Each writer (of the letters, I don’t know how Mary Ann Shaffer and Annie Barrows split the text between them) had a distinctive voice, and each was loveable in their own way. Unflinching in its descriptions of Nazi occupation, this is about community, about spirit, understanding everyone’s human and about how to find the positive in (almost) every situation. It is also about the power of books and how they can – if given a chance – change your life. Although not the highest rated book of this month, this short book is the one I envision pushing upon others the most.
The Song of Achilles
The Song of Achilles has been pretty much everywhere this year. People have raved about in blog posts, in Youtube videos, on Twitter, and in bookshops. The inevitability of me reading it was lurking for a long time before I gave into the niggle, stopped dismissing it as ‘historical fantasy’ and took it to the till. Madeline Miller has retold the tale of Achilles from Homer’s The Illiad (which I have not read) in such a bold, emotional way. It pulls you in head first and rarely gives you pause to gather your emotions. The fight between the Trojans and the Greeks is tactile, brutal, and utterly heart rendering. However, it pales in comparison between the battle inside Achilles. The struggle for good, against death, for love, and for fate, destiny and self-will.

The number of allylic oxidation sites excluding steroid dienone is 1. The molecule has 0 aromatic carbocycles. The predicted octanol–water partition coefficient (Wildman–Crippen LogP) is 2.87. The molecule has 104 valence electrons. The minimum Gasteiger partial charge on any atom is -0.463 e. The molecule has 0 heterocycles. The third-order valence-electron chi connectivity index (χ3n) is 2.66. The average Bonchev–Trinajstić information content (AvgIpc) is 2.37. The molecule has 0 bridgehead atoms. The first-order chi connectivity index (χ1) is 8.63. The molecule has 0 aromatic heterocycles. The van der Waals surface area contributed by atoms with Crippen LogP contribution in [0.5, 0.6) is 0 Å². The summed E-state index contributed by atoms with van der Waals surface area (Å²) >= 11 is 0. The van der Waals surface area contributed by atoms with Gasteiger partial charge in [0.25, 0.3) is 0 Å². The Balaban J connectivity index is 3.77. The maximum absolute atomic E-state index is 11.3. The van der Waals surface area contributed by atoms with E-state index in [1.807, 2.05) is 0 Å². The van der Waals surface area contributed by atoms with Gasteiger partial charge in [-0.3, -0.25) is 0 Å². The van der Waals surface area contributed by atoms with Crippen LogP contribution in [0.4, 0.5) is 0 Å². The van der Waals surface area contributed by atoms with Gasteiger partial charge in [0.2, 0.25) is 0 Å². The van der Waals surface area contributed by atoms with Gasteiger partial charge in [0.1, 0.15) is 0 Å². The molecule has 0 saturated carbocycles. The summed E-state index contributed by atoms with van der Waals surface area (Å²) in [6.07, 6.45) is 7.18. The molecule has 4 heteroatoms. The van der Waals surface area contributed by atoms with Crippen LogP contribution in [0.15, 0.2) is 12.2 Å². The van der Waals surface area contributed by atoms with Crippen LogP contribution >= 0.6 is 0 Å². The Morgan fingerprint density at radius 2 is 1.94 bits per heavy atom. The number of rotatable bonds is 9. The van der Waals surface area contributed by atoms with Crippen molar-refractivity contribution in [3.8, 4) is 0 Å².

I envy anyone who gets to read this for the first time.
Smoke gets in your eyes: and other lessons from the crematorium